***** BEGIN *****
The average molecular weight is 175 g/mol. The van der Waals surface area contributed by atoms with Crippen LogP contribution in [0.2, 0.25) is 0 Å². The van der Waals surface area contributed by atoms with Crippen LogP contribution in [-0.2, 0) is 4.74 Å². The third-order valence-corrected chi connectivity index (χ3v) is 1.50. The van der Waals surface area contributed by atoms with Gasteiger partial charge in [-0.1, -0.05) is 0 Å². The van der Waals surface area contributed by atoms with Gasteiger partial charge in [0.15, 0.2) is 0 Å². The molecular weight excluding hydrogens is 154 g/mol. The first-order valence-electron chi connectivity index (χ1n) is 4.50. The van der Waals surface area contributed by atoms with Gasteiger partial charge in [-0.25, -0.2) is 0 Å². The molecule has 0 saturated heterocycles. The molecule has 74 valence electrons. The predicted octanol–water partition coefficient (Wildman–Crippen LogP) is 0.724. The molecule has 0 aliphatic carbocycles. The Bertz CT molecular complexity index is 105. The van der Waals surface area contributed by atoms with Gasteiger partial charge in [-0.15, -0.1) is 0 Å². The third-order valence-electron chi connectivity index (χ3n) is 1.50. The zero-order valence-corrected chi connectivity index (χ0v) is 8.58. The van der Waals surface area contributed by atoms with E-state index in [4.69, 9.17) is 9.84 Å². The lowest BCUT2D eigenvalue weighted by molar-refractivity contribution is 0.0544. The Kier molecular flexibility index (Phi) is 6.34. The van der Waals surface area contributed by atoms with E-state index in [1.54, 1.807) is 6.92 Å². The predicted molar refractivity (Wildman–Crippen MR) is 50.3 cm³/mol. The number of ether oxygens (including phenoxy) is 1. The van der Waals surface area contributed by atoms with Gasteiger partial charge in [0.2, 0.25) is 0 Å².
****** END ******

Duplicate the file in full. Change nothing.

The average molecular weight is 175 g/mol. The van der Waals surface area contributed by atoms with Crippen LogP contribution in [0.2, 0.25) is 0 Å². The van der Waals surface area contributed by atoms with Crippen LogP contribution in [-0.2, 0) is 4.74 Å². The third-order valence-corrected chi connectivity index (χ3v) is 1.50. The van der Waals surface area contributed by atoms with Gasteiger partial charge in [-0.1, -0.05) is 0 Å². The van der Waals surface area contributed by atoms with Gasteiger partial charge in [0.15, 0.2) is 0 Å². The molecular weight excluding hydrogens is 154 g/mol. The first-order valence-electron chi connectivity index (χ1n) is 4.50. The van der Waals surface area contributed by atoms with Gasteiger partial charge in [-0.25, -0.2) is 0 Å². The molecule has 0 saturated heterocycles. The molecule has 74 valence electrons. The predicted octanol–water partition coefficient (Wildman–Crippen LogP) is 0.724. The molecule has 0 aliphatic carbocycles. The Bertz CT molecular complexity index is 105. The van der Waals surface area contributed by atoms with Gasteiger partial charge in [-0.15, -0.1) is 0 Å². The third-order valence-electron chi connectivity index (χ3n) is 1.50. The zero-order valence-corrected chi connectivity index (χ0v) is 8.58. The van der Waals surface area contributed by atoms with E-state index in [4.69, 9.17) is 9.84 Å². The lowest BCUT2D eigenvalue weighted by molar-refractivity contribution is 0.0544. The Kier molecular flexibility index (Phi) is 6.34. The van der Waals surface area contributed by atoms with E-state index in [1.54, 1.807) is 6.92 Å². The predicted molar refractivity (Wildman–Crippen MR) is 50.3 cm³/mol. The number of ether oxygens (including phenoxy) is 1. The van der Waals surface area contributed by atoms with Gasteiger partial charge in [0.2, 0.25) is 0 Å².